We’re kicking off earnings season this week, as US corporations are set to roll out their earnings for the third quarter. Exciting times to be sure!
Analysts aren’t expecting anything as good as what we saw in the last quarter, which was basically earnings nirvana. That was about as good as it’s ever going to get in terms of earnings increases over the prior year.
But we should still have a steady parade of earnings beats and easily surpass last year when the coronavirus was still limiting a lot of economic activity.
Why You Shouldn’t Be Trading During Earnings Season
Everybody’s excited to begin trading these upcoming earnings… Sure. But when you try to trade earnings, you may as well kiss the money that you sent to your broker goodbye because trading during earnings season is the most difficult thing on the planet.
After all, the brightest minds, statisticians and math geniuses that dominate the options market know it’s earnings season too, and they’d be happy to trade against you.
They know you’re not going to make any money except by sheer luck. They mark the options up, and they price them higher to the point where it’s almost impossible to make money as a retail trader.
But that’s not the only issue with earnings season.
The quarterly focus is total short-termism of the worst variety. A three-month snapshot into the life of a corporation is not as critically important as it’s made out to be, as there are a ton of different factors beyond management’s control that can affect a company’s earnings.
How to Spot Real Money-Making Opportunities
So, as we come into earnings season, here’s what you want to look for… You want to look for great, solid, strong companies to have a bad quarter and drop to bargain valuation levels due to stupid, uninformed selling that is treating this one bad quarter as some prediction for the future.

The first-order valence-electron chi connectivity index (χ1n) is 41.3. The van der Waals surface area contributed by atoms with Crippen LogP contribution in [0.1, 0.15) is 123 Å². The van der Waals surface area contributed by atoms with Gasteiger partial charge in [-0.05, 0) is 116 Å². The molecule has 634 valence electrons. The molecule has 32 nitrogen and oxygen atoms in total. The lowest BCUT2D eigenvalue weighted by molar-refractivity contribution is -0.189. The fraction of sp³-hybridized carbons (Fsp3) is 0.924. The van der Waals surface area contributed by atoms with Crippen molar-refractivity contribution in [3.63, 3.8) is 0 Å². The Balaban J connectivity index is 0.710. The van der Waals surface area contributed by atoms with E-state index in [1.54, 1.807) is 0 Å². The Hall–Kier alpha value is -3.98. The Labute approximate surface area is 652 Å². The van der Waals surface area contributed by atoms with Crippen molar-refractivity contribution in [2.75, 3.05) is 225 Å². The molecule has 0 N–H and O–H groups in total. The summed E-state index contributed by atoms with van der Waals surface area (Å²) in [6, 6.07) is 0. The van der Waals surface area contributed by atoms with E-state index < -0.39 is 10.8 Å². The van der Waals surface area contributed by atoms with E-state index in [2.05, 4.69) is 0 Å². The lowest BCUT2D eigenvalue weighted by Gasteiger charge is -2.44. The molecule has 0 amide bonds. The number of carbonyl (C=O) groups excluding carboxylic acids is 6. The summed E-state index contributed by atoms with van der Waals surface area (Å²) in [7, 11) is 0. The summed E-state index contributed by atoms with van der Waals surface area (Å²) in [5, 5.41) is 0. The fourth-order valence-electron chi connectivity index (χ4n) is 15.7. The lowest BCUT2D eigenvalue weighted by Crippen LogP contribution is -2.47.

If there’s a buying opportunity, you should jump on it. And there should be several opportunities to do just that.
Now, my favorite thing to do during earnings season is watch all the regional and community banks that I follow, which I’ve ranked by which have the most capital. And if I see one of those banks get sold off because they fell short of Wall Street expectations, I’m going to be a buyer because earnings have absolutely nothing to do with the valuation of a bank that has a lot of excess capital.
Excess capital reduces short-term returns and earnings. However, it makes the bank a much more attractive takeover target, and I know that the bank has capital that can be used to grow the bank, buy back stock and pay dividends. So, I’m going to be watching my excess capital banks, and if I see one of these opportunities, I’ll likely tell you about it in a future update.
And before you make one of your earnings-based trade, I want you to think about what you’re doing. You are betting your cash on the accuracy of someone else’s guess about what a company’s profits might be.
That doesn’t sound like a great bet to me. It sounds more like betting on what some tout thinks the score of the Monday night football game might be. Bet on the score if you want to, but don’t bet on what someone else thinks it might be.
Earnings season trading is generally a bad idea. Instead, look at it as an opportunity for value to be created by misinformed trading, and be ready to pounce on those when the chance presents itself.
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